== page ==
Law helps freelancers collect from deadbeats

BY MARY REINHOLZ | Long before the Freelance Isn’t Free Act — a bill said to benefit an estimated 500,000 so-called independent workers — was implemented in New York City last year, this wretched scribe was frantically hustling freelance assignments to stay afloat in the dark days after 9/11, acting as a stringer for The New York Times and a couple of other daily newspapers.

My full-time writing / editing job at Graphic Arts Monthly, on Hudson St., had been abruptly eliminated during a company-wide downsizing by its corporate parent, Reed Business Information. During sparse work periods as a freelancer, I subsisted on a lot of cheap noodle dishes and paced the aisles of Jack’s 99¢ Stores for bargains. Con Edison once turned off my electricity because of late payment from an upscale magazine.

Omar Cordy, a musician-turned-electrician, recovered payments thanks to improved freelancer protections.

Then there were my mostly male part-time bosses, gifted guys who would leave their jobs suddenly for better positions, retire, relocate out of state or get fired, sometimes leaving me with a successor who already had his own stable of writers. One longtime Yup blog editor refused to pay me a kill fee for an assigned story he suddenly lost interest in after I had conducted a week’s worth of research. Untold thousands, possibly millions of other freelancers (figures are inexact) have been stiffed by unscrupulous operators or have had to wait months before someone cuts them a check for services rendered.

Enter the above-referenced Freelance Isn’t Free Act of 2016, believed to be the first of its kind in the U.S. to provide freelancers with protections against wage theft and tardy payment.

The act has been in effect since May 15 of last year and, over a year’s time, prompted 299 inquiries and 264 complaints from freelancers. Enforcement of the act resulted in the recovery of $254,866 in lost wages, according to a report this May from the Office of Labor Policy & Standards, a go-to city agency established in 2015 by Mayor de Blasio. (OLPS can be reached by calling 311 or visiting its office at 42 Broadway, ninth floor, during business hours. The telephone number is 212-436-0380.)

The legislation has “proven to be a great tool for freelancers to assert their rights,” said Lorelei Salas, commissioner of the city’s Department of Consumer Affairs, which oversees OLPS. “It helps level the playing field and brings some protections for workers who are not part of a union contract.”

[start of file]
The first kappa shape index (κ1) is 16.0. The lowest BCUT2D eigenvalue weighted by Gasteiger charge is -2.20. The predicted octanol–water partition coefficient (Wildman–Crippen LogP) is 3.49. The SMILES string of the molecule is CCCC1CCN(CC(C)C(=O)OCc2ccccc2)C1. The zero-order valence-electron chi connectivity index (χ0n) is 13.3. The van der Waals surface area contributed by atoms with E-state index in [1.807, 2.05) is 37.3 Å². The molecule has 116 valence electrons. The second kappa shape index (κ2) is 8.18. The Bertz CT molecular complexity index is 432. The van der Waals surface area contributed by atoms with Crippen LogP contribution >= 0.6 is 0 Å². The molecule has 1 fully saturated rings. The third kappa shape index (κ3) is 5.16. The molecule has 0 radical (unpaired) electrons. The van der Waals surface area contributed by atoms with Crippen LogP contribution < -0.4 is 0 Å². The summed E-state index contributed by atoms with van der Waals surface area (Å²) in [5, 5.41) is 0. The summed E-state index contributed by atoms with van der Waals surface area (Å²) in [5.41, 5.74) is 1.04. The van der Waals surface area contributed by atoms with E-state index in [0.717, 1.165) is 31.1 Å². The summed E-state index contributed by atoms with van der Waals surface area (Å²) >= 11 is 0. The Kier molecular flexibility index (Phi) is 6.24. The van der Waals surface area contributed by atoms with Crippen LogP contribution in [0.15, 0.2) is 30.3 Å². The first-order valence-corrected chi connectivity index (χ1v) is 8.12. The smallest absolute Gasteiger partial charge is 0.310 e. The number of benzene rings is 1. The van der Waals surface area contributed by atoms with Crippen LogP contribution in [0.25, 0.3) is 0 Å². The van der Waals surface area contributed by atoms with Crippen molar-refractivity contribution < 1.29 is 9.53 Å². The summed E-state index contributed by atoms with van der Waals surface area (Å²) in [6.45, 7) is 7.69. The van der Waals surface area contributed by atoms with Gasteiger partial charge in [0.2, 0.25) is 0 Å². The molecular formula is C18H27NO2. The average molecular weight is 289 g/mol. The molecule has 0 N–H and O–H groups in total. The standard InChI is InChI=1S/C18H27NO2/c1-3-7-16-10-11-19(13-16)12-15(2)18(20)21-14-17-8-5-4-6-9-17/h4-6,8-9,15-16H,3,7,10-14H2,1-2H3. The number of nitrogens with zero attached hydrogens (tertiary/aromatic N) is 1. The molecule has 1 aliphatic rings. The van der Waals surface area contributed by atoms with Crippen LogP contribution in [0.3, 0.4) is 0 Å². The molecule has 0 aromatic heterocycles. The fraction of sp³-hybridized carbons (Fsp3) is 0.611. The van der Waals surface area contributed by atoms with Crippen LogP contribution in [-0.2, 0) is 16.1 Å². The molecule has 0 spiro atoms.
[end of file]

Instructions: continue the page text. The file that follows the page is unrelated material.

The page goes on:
Progressive Brooklyn Councilmember Brad Lander introduced the Freelance Isn’t Free Act in partnership with the Brooklyn-based Freelancers Union. Supported by de Blasio and unanimously passed by the City Council in October 2016, the act became part of the city’s administrative code. It gives eligible freelancers the right to receive a written contract starting at the minimum of $800 within 120 days; timely payment (within 30 days, unless otherwise specified in a contract), and freedom from retaliation. Hiring parties who do not provide a written contract describing the work to be done by a freelancer, the amount to be paid and a timetable for its completion can get slapped with a $250 fine.

Salas told me that the freelancers entitled to protection under the bill constitute “a big universe” that encompasses construction and domestic workers, “individuals in the film industry” and adjunct professors.

D.C.A.’s OLPS states that the majority of freelance complainants who secured payment over a year’s time did not need to pursue their claims in court. If freelancers go to civil court for nonpayment and prevail, Salas said, they are entitled to “double damages” and the cost of legal fees. OLPS also provides help for freelancers seeking low-cost lawyers.

Omar Cordy, a 40-year-old Queens electrician who makes $25 to $40 an hour working freelance in the entertainment business, said OLPS staff helped him get paid for work he did as a lighting technician on a corporate event starting last July 7 at the Brooklyn Navy Yard. He said the event, which included a dinner, was produced by Sound Investment AV, a Chicago-based company with an office in New York. (Efforts to obtain comments from the company have been unavailing.)